By Jerry Guo
Sunday, September 14, 2008
PYONGYANG, North Korea
Blow enough time at the poker tables in Casino Pyongyang -- please don't tell my mom! -- and you quickly forget that you're partying in the worst-dressed state in the Axis of Evil. I recently got the rare chance to travel here. I came expecting a real-life version of "1984." But the Democratic People's Republic of Korea turned out to be more like the set of "Austin Powers 4," minus the hot blondes.
It's a movie set very few in the West ever get to see, as I was reminded while reading the crescendo of rumors last week surrounding Kim Jong Il's health. He could, people speculated, be dead or incapacitated. Or just being his normal nutty self. No one knew. (At least until the South Korean National Intelligence Service reported that he had suffered a cerebral hemorrhage last month, but that his condition wasn't critical.)
And just as no one inside North Korea appeared to know where the Dear Leader was or what life would be like if the Dear Leader departed, very few people outside North Korea have any real notion of what life there is currently like. We think it's all gulag and famine.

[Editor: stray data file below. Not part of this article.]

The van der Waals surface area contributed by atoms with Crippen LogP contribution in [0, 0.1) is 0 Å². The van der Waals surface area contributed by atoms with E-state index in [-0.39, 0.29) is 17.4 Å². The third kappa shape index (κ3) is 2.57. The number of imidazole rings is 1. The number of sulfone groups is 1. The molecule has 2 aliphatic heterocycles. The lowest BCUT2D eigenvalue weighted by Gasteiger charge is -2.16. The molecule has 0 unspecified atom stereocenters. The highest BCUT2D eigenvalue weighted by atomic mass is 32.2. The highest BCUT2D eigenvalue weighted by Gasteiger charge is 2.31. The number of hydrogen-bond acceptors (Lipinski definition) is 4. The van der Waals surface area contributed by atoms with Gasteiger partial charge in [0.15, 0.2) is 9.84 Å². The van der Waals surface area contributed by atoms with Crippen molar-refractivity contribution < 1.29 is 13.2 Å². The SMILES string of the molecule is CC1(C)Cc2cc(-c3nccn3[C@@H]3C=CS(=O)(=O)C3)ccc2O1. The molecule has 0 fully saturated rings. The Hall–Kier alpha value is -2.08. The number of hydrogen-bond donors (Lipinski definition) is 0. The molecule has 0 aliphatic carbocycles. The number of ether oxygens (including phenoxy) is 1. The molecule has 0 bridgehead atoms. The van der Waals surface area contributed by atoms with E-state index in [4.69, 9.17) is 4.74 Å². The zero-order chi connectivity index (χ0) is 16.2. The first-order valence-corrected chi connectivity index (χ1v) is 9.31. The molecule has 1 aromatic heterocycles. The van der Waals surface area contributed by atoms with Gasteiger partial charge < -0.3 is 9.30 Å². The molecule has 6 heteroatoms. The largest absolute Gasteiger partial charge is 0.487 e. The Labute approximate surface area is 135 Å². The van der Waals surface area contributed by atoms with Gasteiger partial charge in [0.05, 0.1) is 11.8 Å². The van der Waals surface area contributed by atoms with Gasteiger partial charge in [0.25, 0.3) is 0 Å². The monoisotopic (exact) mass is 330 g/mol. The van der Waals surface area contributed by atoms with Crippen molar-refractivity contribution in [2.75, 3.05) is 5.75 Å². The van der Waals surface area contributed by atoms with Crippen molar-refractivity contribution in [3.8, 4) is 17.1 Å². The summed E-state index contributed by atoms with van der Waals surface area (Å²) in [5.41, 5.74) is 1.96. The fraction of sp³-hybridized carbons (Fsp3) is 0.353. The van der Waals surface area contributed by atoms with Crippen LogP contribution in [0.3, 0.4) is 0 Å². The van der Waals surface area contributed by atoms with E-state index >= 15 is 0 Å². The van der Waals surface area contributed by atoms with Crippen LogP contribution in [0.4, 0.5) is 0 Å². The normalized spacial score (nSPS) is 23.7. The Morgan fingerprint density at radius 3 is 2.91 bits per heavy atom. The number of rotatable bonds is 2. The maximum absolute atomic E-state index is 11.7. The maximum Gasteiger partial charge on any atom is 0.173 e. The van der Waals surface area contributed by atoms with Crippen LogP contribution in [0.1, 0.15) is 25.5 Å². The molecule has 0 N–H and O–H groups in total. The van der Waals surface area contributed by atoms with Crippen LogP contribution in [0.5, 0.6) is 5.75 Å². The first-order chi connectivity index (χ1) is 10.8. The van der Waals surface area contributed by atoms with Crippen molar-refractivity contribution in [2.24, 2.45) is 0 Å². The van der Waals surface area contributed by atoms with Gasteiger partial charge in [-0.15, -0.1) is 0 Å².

The truth is that the DPRK I toured this summer is, in many ways, no different from countless other struggling fourth-world nations, with its share of haves and have-nots. And in the capital of Pyongyang, where the country's elites dwell, I saw -- beneath the veneer of Western paranoia and Stalinist mind-control -- fleeting signs of grassroots capitalism: street vendors hawking junk food, indoor markets brimming with imported goods, even murmurs of drug use in the swanky underground casino.